Five designated conservation areas represent the most important expanses of unspoilt beech forest remaining in Germany.
These huge wooded areas can be found in the Jasmund and Müritz national parks in Mecklenburg-Western Pomerania, Grumsin Forest in Brandenburg, Kellerwald-Edersee National Park in Hessen and Hainich National Park in Thuringia. They are part of the ancient beech forests that covered 40 per cent of mainland Europe 6,500 years ago, and are an extension to the 'Primeval Beech Forests of the Carpathians', an existing World Heritage property in Slovakia and the Ukraine. The different locations and environments illustrate the ecological and geographical history of beech forests in the temperate zones of the northern hemisphere.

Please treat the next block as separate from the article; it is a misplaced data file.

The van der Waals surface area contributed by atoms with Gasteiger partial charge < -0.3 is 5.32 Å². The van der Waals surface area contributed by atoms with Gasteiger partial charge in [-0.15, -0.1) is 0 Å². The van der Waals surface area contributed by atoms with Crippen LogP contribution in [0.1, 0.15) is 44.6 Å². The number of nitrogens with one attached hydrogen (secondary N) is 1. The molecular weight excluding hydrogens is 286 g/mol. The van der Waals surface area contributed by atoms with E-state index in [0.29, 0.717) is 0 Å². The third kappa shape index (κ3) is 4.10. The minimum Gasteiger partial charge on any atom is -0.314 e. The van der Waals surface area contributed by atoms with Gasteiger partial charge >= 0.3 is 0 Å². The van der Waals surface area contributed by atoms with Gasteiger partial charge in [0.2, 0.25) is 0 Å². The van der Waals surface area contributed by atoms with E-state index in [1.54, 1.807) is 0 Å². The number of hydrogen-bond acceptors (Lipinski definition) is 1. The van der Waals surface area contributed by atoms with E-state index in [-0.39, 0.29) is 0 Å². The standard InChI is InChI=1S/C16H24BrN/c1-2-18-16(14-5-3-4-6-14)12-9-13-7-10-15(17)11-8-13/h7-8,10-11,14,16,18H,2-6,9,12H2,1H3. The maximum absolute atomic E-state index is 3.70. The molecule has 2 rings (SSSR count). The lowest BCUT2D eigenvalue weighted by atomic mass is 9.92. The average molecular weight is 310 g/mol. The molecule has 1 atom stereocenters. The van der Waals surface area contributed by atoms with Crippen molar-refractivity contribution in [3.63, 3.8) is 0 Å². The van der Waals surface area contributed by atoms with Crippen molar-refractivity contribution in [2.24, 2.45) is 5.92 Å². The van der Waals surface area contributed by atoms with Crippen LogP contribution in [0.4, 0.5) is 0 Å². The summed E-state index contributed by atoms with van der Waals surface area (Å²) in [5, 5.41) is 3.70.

Unspoilt lowland beech forests at elevations of just over 600 metres above sea level are found nowhere in the world but Germany. Many of the trees are centuries old. Their dead wood and natural hollows offer ideal habitats for bats, hole-nesting birds and other animals, and thereby promote biodiversity. The beech forests are home to around 10,000 different species of animals, plants and fungi.
Walkers and nature lovers will find a peaceful haven here and can appreciate the forest from above on treetop walkways.